A precedent for critical success
Jessica Hopper’s new book shines a light on the best female rock writers
The title of Jessica Hopper’s new book speaks volumes. The First Collection of Criticism By A Living Female Rock Critic may be a bit of a mouthful but you can’t say the editor-in-chief of Pitchfork Review is ignoring the elephant in the room.
Hopper (right) was a Babes In Toyland fan who took the fanzine route before paying work came her way. The book’s 40 pieces are a snapshot of her 20 years in the business including pieces on R Kelly, Lana Del Rey and Hole, ruminations on the excitement of Riot grrrl and a poke around the emo movement’s problem with women.
Besides providing a strong throughline with her whipsmart writing, Hopper also makes you realise how rare it is to see the work of female rock writers collected in this way.
While there have been many female rock critics before now – Hopper lists Ellen Willis, Lillian Roxon and Caroline Coon in the book, and you can add Jane Scott, Ann Powers, Sylvie Simmons, Dream Hampton and Jaan Uhelszki to that roll-call – it’s always the old boys’ club of Lester Bangs, Greil Marcus, Robert Christgau, the over-rated Chuck Klosterman and others who dominate the discourse.
“Sometimes you have to wave a flag around any sort of precedent in order to make a path,” said Hopper in an interview about her book. “Not to sound too Jesus-y about it, but I wanted to put this book out to create the precedent . . . I want books from Hazel Cills and Doreen St Felix, and every single person that works at Rookie.” Jim Carroll
Welcome to the hit factory
Empire is the latest television hit to take music as its setting; what’s surprising is that apart from it and Nashville, there isn’t much competition. So here’s our pitch for new series Red Rock*, about an Irish band on the make.
Brendan “Off The Chains” McGrane (Robert Sheehan) is a tortured soul and talented songwriter. He loves the cans, is pushing 24, and realises that he’s got one last shot before the music world passes him by. Like all aspiring Irish musicians, he’s already been down the boyband route, but after five years playing shopping centres with LadzTown, he decided he wasn’t artistically satisfied.
Now he’s lying about his age and putting a band together (“Drummer needed. Must have own car”); we’re thinking an Irish rock hip hop crew to appeal to that emerging US market looking to get down with the homies while honouring their heritage (a brief flirtation with the Christian market will provide artistic friction in season four). Local manager “Stabby” Joe Jingle (were thinking Brendan Gleeson) used to be the king of the showband scene, and now Chains looks like his ticket back to the top: one he’s even willing to kill for, albeit in hilarious comedy fashion. He’s also got an eye for a quick buck though; will he have the sense to sign the lads up for that lucrative St Patrick’s Day German tour, or take the easy route and convince them the domestic wedding band circuit is worth a lash? (Poorly written females characters will be added at the last minute or at worst by season three.)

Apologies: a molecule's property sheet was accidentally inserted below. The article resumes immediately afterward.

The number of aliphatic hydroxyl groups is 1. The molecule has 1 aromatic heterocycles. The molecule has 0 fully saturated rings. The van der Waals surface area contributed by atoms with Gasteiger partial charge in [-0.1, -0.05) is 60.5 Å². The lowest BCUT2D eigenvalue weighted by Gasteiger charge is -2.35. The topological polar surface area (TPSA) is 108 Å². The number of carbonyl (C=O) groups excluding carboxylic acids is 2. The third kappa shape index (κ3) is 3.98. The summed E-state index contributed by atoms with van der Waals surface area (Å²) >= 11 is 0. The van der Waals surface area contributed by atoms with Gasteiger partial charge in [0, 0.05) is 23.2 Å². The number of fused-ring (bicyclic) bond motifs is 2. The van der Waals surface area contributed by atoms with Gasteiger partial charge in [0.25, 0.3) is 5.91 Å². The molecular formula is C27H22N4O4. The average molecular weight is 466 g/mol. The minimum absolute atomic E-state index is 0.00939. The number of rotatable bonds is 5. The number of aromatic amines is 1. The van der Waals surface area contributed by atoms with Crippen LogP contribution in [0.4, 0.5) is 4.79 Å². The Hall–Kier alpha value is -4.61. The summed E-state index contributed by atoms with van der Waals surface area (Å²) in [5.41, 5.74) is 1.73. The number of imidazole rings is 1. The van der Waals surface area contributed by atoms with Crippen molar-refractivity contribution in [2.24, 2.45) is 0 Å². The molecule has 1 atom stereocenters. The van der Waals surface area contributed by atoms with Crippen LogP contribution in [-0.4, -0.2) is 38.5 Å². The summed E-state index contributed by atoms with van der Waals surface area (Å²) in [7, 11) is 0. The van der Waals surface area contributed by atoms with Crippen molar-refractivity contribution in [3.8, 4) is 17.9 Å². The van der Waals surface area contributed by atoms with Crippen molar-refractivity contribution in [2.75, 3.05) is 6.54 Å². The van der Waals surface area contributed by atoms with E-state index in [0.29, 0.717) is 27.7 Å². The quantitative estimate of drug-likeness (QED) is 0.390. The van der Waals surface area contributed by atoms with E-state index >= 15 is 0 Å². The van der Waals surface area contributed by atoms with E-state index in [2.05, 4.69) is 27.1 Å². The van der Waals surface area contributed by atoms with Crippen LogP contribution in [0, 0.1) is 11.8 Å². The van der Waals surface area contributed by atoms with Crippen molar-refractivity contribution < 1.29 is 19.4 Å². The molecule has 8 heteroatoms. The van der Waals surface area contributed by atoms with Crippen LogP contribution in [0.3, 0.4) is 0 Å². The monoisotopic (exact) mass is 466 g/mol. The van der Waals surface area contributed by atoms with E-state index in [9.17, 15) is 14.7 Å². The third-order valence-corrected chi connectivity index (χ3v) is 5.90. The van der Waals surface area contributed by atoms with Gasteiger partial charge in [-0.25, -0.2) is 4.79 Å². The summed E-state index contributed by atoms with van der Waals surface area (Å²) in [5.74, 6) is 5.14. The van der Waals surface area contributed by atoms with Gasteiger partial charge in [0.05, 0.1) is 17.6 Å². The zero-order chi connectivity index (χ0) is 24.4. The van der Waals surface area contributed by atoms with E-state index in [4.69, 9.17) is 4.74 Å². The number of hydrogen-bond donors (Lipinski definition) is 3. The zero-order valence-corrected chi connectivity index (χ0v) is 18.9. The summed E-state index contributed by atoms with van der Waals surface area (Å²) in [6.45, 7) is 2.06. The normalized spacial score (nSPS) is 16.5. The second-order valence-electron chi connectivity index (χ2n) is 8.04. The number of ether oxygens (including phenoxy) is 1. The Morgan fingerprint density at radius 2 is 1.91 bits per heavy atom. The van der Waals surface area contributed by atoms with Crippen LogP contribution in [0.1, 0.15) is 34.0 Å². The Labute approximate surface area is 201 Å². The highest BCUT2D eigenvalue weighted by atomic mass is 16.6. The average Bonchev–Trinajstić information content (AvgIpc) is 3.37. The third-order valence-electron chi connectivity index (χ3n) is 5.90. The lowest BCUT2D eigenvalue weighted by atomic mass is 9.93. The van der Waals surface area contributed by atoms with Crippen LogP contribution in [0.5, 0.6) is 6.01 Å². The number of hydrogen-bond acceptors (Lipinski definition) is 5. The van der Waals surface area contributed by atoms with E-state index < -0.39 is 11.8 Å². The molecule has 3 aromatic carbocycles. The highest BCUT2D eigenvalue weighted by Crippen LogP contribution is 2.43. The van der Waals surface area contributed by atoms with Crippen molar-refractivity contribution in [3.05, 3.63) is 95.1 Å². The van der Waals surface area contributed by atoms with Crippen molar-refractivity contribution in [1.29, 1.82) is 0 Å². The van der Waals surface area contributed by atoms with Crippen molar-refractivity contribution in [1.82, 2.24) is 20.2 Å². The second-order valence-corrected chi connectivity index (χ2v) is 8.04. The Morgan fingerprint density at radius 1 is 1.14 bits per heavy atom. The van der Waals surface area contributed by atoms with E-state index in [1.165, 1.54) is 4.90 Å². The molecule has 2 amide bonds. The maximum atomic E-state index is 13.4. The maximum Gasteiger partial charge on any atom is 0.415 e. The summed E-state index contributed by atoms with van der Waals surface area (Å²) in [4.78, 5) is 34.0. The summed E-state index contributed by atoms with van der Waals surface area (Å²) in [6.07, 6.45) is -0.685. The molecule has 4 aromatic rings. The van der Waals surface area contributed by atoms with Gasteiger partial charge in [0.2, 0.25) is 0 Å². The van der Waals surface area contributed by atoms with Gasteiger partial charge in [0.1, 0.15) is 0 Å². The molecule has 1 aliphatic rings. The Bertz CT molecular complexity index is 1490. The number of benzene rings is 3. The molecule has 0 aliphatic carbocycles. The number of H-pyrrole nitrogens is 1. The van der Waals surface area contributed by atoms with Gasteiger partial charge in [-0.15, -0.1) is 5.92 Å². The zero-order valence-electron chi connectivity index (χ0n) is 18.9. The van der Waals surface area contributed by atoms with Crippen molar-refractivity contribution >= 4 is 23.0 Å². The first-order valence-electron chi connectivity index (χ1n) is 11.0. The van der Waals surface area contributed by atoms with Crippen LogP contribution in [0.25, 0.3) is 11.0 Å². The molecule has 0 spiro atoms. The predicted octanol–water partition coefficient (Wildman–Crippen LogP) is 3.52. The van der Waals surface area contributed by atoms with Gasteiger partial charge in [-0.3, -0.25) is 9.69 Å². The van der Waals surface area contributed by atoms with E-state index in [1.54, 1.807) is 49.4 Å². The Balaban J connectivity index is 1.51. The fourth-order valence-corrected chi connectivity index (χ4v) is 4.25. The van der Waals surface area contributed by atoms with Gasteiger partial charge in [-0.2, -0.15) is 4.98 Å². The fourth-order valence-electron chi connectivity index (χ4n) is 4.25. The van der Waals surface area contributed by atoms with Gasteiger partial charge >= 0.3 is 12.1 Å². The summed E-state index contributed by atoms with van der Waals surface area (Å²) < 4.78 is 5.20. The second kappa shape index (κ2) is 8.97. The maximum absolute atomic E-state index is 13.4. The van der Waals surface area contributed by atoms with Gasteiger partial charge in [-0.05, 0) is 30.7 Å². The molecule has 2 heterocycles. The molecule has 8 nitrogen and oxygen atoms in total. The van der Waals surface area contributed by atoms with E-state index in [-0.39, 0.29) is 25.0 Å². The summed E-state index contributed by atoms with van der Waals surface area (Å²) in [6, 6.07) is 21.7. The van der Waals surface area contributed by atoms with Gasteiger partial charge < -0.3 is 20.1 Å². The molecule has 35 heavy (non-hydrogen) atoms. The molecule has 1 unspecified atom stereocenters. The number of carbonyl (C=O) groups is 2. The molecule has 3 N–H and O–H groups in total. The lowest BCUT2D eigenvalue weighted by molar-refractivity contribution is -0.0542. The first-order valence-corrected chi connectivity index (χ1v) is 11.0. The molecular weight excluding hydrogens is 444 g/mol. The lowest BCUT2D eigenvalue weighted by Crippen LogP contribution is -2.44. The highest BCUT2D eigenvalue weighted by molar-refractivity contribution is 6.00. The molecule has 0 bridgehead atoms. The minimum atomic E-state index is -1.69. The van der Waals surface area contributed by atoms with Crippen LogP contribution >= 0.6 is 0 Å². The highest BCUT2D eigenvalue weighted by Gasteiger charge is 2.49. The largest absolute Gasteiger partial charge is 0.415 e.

The glamour of the Irish summer festival circuit (in exchange for playing, most of the band get a free day ticket); all the bling of Irish rock stardom (riders include one six pack and two packets of Tayto); heavyweight management struggles with demanding venues (“yeah of course they’ll play Brown Eyed Girl”); crucial artistic decisions that could decide the band’s ultimate success or failure (“Will we do a Eurovision song?”); and endless trips to play down the country, with nice Fáilte Ireland-sponsored swooping shots of cliffs: all the smash-hit elements are in place for any TV company willing to take this on. Rumours that Bressie is attached as executive producer are sadly wide of the mark (call us Bressie). *Name changes possible depending on who sponsors the show. Any similarity to persons/shows living or dead should be taken up with Robin Thicke.